At issue is a law pushed by Premier Brian Pallister and his Progressive Conservative government, which attempts to impose strict pay freezes that undercut the fundamental principles of collective bargaining. Labour representatives on July 4 filed for an injunction against the law, an aggressive legal maneuver that has little precedent in Canadian history, but one that labour lawyers think has a real chance at stopping the bill’s worst anti-worker provisions.
“The Pallister government has tried to tie our hands,” Winnipeg, Manitoba, Local 2034 Business Manager Mike Velie said, referring to wage mandates
prescribed in Bill 28, the legislation designed to cut provincial expenses on the backs of working people. “This bill doesn’t prevent us from engaging in contract negotiations, but it takes away the rights of our 2,800 members to bargain on wages.”
That issue, said Local 2034 Assistant Business Manager Ken Woodley, cuts to the heart of collective bargaining itself. In a May 8 presentation to the Manitoba Legislative Assembly, Woodley made a passionate argument against the bill.
“There is little doubt that this bill is intended to directly interfere with the collective bargaining process,” he said. Removing wage negotiations from contract talks, he reasoned, is “like saying, you can keep the car, but we’re going to take the motor out for four years.”
The bill amounts to a drastic solution to balancing provincial budgets, calling for a two-year compensation freeze for all of Manitoba’s 120,000 public employees and maximum increases of 0.75 percent and 1 percent in the third and fourth years of the law, respectively. Additionally, it mandates those strict limits on total compensation in the first two years, meaning that if a pension fund needs a boost, or workers want extra vacation days, that funding has to come in the form of wage cuts or other compensation reductions.
All of Velie’s 2,800 members working for Manitoba Hydro would be affected, as would smaller numbers of IBEW members at Winnipeg Locals 435 and 2085.
“This bill was meant to send a message to labour,” said First District International Representative Brian Murdoch. “The New Democratic Party ran things for 15 years, and things were pretty good for working people, but when the Progressive Conservatives won control in 2016, we knew we were in for a long fight.”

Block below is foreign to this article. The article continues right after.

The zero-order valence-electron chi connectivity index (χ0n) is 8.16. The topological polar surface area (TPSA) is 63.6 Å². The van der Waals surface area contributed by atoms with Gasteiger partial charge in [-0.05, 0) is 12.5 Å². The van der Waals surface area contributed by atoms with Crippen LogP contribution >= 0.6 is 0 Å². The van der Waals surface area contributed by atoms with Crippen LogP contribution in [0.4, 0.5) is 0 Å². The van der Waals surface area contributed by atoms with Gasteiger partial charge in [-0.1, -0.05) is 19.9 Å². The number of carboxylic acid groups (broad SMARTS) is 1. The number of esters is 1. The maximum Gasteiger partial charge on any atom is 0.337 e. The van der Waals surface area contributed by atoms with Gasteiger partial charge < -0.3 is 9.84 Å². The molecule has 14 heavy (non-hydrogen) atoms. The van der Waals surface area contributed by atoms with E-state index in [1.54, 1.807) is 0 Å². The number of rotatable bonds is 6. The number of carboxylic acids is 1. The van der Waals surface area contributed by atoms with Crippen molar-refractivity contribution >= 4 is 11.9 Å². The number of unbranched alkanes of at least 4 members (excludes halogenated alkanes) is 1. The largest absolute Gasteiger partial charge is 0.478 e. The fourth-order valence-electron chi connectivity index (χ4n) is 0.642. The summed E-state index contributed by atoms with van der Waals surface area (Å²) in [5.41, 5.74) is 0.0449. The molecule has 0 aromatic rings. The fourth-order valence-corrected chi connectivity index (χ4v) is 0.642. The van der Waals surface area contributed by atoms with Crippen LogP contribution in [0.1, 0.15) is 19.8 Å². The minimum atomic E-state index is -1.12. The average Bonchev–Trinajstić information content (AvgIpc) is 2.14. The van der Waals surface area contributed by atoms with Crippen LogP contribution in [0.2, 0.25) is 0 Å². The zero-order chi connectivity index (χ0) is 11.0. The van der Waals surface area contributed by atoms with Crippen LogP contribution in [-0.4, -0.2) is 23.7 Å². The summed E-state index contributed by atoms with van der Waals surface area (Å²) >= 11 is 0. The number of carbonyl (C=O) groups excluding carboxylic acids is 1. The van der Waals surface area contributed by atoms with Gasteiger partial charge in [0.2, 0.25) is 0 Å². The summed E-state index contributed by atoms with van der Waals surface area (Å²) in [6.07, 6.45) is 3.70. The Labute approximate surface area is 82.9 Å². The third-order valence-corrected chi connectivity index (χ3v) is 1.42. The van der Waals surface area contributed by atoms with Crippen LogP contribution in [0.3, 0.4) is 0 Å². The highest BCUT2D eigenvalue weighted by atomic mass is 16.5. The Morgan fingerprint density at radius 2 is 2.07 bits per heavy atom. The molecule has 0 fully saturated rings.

Bill 28, which was introduced in March and passed secretively in the middle of the night on June 2, has yet to be officially proclaimed into law, but Velie likened it to an ax hanging over labor’s head. A similar measure was passed by the Liberal government in Nova Scotia in 2015, promising to reign in imbalanced budgets by attacking the wages of public workers.
“This is just another attack from an extremely anti-union government,” Velie said, likening the measure to Canada’s version of the U.S.’s right-to-work laws. Last year, Pallister’s government eliminated the use of card check in organizing campaigns, and he has made clear that Manitoba will not be entering into any project labour agreements on publicly-funded building projects in the future.
Manitoba Federation of Labour President Kevin Rebeck, whose organization is coordinating the court challenge to Bill 28, said the anti-union measures being undertaken by the government are already being felt in the private sector as well, casting a pall over negotiations all over the province.
“Even before Brian Pallister’s final vote to pass this heavy-handed new law, the effects were being felt at the workplace. This comes right on the heels of major layoffs and cuts to healthcare and other services people count on,” said Rebeck. “Pallister can use his majority in the legislature to get his way, but we’ll be there to push back every step of the way in court.”
He warned that the Pallister government is already looking for creative ways to carve pieces out of Crown corporations, including Manitoba Hydro, that could make the new smaller organizations ripe for privatisation at a later date.
“The one silver lining,” Rebeck said, “is that Mantioba’s unions are united in ways we haven’t been in years. Together, we’ll keep fighting this thing until we have a chance to send a message at the ballot box in 2020.”